There are some food that should be avoided when you are sick. In general, stay away from caffeine as much as possible as it is a diuretic and it will make you lose bodily fluid at a more rapid rate. If you are having stomach problems, avoid beans, onions, broccoli, cabbages, and dairy products as they may cause bloating and cramps. As mentioned earlier, you should avoid grapefruit as its enzyme reacts with many medicine (If you are currently taking blood pressure medication or blood-thinning medication, you should never eat grapefruit even when you are well as it may cause an overdose reaction). Though not as severe as grapefruit, you should note that Seville oranges (a favorite choice for marmalade) and limes contain the same ingredients as grapefruit and should be avoided as well. If for any reason you do not feel well after eating a specific food, remember to jot down the details in your logbook. This way, you can avoid the same mistake in the future.
If you throw up, do not eat or drink anything for 1 hour. Rest, but do not lie flat as it may trigger another nausea episode. After 1 hour, eat a little bit of cracker or toast and take several sips of soda in between. Rest and wait for your stomach to settle for 20 minutes. If you do not throw up during the waiting period, you may start taking sips of soda every 10 minutes. If you continue to vomit, you will require antiemetic medication to stop the vomiting immediately to avoid developing diabetic ketoacidosis. If you cannot even keep the oral antiemetic medication down, you may need an oral dissolve antiemetic tablet, a suppository antiemetic tablet, or an injection to stop the vomiting. If you cannot keep food or liquids down, go to the emergency room for treatment. You will receive fluids through intravenously.
When you start to feel better or sense that your appetite as returned, ease back into your normal daily carbohydrate intake slowly. Do not jump back to your normal food source right away as your stomach requires some adjustment to properly digest hearty food again. For the meantime, drink plenty of fluids to continue flushing the last bit of bacteria and ketones from your body. In no time, you will be back to healthy again.
Checklist for Sick Day Management Kit
Items you want to include in your sick day kit:
- Your logbook
- Over-the-counter pain reliever such as acetaminophen (it also functions as a fever suppressor), ibuprofen, Motrin, aspirin (Please note that some pain medicine must be taken with food or else you will risk damages to your stomach lining)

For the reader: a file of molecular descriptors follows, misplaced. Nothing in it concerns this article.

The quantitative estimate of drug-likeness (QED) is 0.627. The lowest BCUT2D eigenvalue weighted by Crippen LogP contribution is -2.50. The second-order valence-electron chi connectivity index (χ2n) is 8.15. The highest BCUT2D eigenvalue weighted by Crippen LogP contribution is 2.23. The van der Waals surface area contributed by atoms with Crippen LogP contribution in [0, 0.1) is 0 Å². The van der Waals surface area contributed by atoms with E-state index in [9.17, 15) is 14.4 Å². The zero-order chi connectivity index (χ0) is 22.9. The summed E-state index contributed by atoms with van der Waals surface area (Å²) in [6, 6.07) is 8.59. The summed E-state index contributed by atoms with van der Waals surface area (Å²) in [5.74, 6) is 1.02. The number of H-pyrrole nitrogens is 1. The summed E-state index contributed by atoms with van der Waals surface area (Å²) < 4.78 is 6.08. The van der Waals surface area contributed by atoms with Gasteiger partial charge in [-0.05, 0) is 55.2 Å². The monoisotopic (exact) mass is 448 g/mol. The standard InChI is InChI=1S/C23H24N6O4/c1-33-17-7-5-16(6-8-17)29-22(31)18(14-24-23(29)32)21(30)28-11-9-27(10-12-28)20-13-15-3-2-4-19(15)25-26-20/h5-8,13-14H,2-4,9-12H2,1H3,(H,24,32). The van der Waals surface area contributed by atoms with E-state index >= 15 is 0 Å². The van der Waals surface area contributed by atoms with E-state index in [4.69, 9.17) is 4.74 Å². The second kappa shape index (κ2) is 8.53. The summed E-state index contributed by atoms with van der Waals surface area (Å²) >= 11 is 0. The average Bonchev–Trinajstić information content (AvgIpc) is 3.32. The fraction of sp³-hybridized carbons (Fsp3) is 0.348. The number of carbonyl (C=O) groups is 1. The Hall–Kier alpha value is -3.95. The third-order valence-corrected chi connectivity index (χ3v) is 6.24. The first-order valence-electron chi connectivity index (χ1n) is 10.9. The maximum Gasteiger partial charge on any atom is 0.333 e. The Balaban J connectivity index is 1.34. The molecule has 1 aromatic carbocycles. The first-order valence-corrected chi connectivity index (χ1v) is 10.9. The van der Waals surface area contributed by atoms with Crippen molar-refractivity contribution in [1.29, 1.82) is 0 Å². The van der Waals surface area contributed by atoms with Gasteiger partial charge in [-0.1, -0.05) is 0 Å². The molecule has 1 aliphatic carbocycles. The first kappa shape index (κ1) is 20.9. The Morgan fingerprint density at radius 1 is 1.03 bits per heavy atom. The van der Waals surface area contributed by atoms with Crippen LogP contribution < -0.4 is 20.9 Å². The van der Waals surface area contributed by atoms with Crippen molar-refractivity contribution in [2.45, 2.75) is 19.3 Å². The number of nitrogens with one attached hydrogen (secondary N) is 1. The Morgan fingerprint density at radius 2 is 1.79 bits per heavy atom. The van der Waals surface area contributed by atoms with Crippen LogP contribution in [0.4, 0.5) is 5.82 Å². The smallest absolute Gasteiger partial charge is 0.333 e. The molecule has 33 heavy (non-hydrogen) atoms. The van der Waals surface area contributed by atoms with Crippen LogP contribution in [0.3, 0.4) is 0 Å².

- Tissues and wet napkins
- Hand sanitizer
- Timer or alarm clock to help you monitor blood glucose levels and ketones regularly (you can also use your smartphone apps as reminders)
- Sugar-free cough drops, syrups, and throat lozenges (In addition to looking for the word sucrose in the ingredients list, you should also search for dextrose, fructose, glucose, and just about anything else that ends in “ose”. These are usually types of sugar. However, if you don’t have sugar-free products in the house, the sugar amount in the regular product should be small and should not have much effect on your blood glucose level.)
- An 8-ounce measuring cup to help make sure you are drinking enough liquids
- Antidiarrheal and anti-vomiting medicines in oral and depository forms (You may also request oral dissolve and injection forms of antidiarrheal and anti-vomiting medicines from your doctor)
- Blood glucose monitoring supplies
- Glucose strips
- Alcohol Swabs
- Ketone test strips (make sure that your strips are still effective as they expire 6 months after you open the bottle)
- Glucose tablets or gel
- Insulin syringes
- Glucagon emergency kit hypoglycemia (A glucagon kit requires a prescription from your doctor. Please check to see if the kit has expired before use.)
- Shelf-stable foods such as unopened jars of applesauce, canned soup, peanut butter, canned tuna, powdered milk, protein shake, canned fruits such as peaches and pears, instant rice and porridges, candy, powdered gelatin, crackers, tea
- Shelf-stable drinks such as bottled water, boxed juice, sport drinks, regular soft drinks, sugar-free beverages, honey
- Decongestant (Decongestants can raise blood glucose levels even when they are sugar-free. Nasal sprays will have lesser effects than oral products.)
- A sliding scale for dosage adjustment for diabetes medicines
- A case of bottled water so that you don’t have to worry about refilling your cup
Medications to Watch Out For
When you are sick, you will need extra medications other than your usual diabetes medications. For example, if you have a cold, you may want to take a cold medicine, pain relief medicine, and decongestant. Before you purchase any over-the-counter medications, always check the label to see they contain any sugar. Even though small doses of medicines with sugar are usually fine, it is always safer to ask the pharmacist, your doctor, or diabetes educator about sugar-free medicines.
There are also many medications that may affect your blood glucose levels even if they don’t contain carbohydrates. For example, large doses of aspirin can lower blood glucose levels. Some antibiotics will lower blood glucose levels in people with type 2 diabetes who take oral diabetes medication. Decongestants have a tendency to raise blood glucose levels. Two common decongestants, pseudoepinephrine and phenylephrine are both related to a hormone called epinephrine. This “fight or flight” hormone triggers the opening of air passages and sinus pathways.